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why the estate of dash snow is suing mcdonald’s

Having discovered the late artist’s graffiti tags displayed inside hundreds of European and Asian fast food restaurants, members of the his family are taking legal action against the Golden Arches.

by Emily Manning
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Oct 4 2016, 5:00pm

Dash Snow's "SACE" tag on the wall of a Brixton McDonald's, which sparked controversy in the community earlier this year

There is a 24-hour McDonalds on West 3rd Street and 6th Avenue that has the best piece of art I've ever seen in any restaurant. Just above the counter is a large, possibly papier-mâché, installation of a basketball game, no doubt inspired by the neighboring West 4th Street basketball courts. Judging by its zany visual style (and the dust covering it), the piece was installed around the same time as the iconic McDonald's commercial in which Larry Bird squares off against Michael Jordan aired, during the 1993 Super Bowl. The papier-mâché game is set against the Big Apple's bright skyline; there's even a three-dimensional taxi driver yelling at the players from the corner — how much more New York could you get? Even if dated, it still feels community oriented and fun.

The same can not be said for a refurbished McDonald's in London's Brixton neighborhood, where graffiti-themed centerpieces and wall-reliefs aren't sitting so well with members of the gentrifying community. In March of this year, the Evening Standard reported that locals found these artworks "offensive" and "misguided." As it turns out, the Brixton McDonald's graffiti is also a cherished work of NYC art — by the late downtown legend Dash Snow.

Though Snow's practice expanded to include video, photography, and often controversial collages, he got an early start out on the street. In the late 90s, Snow was a graffiti writer known as SACE, and ran with the IRAK crew (in Ryan McGinley's words, "the biggest vandals in the city"). It's the SACE tag that appears in not only the Brixton McDonalds, but also hundreds of other Mickey D's outposts throughout Europe and Asia. Now, members of Snow's family are taking legal action.

The mother of Snow's daughter, Secret, told a California federal court on Monday that "McDonald's Corp. is using copies of street art by the late Dash Snow to decorate its stores without his estate's permission and in defiance of his lifetime refusal to associate with 'corporate consumerism,'" Law360 reports. The suit includes claims for copyright infringement, falsification of copyright management information, and unfair competition. However, there might be some legal loopholes McDonald's has yet to reveal in the use of Snow's tags.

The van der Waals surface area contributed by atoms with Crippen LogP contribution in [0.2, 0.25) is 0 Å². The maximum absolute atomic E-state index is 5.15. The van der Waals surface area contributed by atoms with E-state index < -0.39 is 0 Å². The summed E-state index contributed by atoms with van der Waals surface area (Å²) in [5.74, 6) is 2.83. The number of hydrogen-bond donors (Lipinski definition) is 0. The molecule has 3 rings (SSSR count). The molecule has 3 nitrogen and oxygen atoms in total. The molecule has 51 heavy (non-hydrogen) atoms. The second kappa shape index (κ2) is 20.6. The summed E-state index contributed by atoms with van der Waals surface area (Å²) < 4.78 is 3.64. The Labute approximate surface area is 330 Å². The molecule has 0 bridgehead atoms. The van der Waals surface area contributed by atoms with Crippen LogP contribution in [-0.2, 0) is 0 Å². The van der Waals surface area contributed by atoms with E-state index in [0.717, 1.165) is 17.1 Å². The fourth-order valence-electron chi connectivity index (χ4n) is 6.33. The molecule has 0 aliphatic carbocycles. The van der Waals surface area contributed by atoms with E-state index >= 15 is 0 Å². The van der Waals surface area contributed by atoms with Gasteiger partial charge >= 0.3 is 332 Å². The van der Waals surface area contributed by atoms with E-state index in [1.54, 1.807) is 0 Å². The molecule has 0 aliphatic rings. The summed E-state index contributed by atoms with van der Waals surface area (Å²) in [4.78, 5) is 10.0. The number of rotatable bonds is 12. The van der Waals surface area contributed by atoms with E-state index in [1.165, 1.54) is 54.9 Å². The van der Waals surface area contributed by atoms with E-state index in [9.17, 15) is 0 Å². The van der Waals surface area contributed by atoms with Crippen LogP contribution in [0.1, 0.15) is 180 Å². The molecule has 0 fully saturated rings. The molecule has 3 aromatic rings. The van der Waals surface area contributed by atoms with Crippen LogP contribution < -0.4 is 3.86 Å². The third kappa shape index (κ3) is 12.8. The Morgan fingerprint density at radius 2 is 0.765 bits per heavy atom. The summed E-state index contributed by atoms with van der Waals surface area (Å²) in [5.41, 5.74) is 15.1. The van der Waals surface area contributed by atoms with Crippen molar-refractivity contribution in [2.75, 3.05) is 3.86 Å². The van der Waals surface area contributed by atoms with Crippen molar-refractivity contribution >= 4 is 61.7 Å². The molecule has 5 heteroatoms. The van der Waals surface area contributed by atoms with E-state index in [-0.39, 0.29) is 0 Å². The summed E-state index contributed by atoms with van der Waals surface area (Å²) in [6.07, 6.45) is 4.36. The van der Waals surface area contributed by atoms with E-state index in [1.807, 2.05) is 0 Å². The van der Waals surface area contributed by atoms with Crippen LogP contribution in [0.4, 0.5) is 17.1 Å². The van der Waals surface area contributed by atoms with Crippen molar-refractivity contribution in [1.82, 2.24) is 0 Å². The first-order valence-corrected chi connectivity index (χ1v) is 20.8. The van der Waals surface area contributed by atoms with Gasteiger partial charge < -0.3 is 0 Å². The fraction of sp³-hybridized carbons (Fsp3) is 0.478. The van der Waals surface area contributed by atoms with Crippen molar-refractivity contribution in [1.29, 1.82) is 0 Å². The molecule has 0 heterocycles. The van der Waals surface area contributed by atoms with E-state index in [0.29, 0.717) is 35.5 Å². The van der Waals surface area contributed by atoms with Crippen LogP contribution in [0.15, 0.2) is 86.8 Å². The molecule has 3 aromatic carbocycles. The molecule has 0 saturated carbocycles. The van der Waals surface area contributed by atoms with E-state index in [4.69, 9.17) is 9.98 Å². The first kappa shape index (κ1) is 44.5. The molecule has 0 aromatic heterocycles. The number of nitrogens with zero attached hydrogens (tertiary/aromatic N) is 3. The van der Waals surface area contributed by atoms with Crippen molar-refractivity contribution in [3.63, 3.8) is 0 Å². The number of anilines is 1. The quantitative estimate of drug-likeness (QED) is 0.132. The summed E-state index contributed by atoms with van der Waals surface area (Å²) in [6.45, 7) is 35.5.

Back in 2011, Flickr users began spotting REVS and COST graffiti tags inside a French McDonald's. Gothamist's Jake Dobkin revealed some interesting insight in the photo's comments section at the time: "Basically McDonalds used some pix from one of Hugo Martinez's books without permission. So he got pretty upset — but when he called, it turned out that they had actually licensed the pix from the French publisher of the book," Dobkin wrote. However, the French version of the book didn't have any reprint rights, so Martinez successfully lobbied the fast food chain to pay him and photographers for each picture used. "I'm pretty sure the Revs/Cost is a blowup of one of my pix, b/c they sent me a check," said Dobkin. McDonald's has received multiple requests from Snow's family members and Jade Berreau (who manages Snow's estate) to cease use of the SACE tags, but has chosen to ignore them until yesterday's court proceedings. If the chain is using a similar loophole to access Snow's work, it hasn't yet been disclosed.

"Nothing is more antithetical to Mr. Snow's outsider 'street cred' than association with corporate consumerism — of which McDonald's and its marketing are the epitome," said Berreau, adding that the use of Snow's artworks, which have landed high price tags at auctions, are insulting to his memory. "Mr. Snow is now wide open to charges of 'selling out.'" 

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Text Emily Manning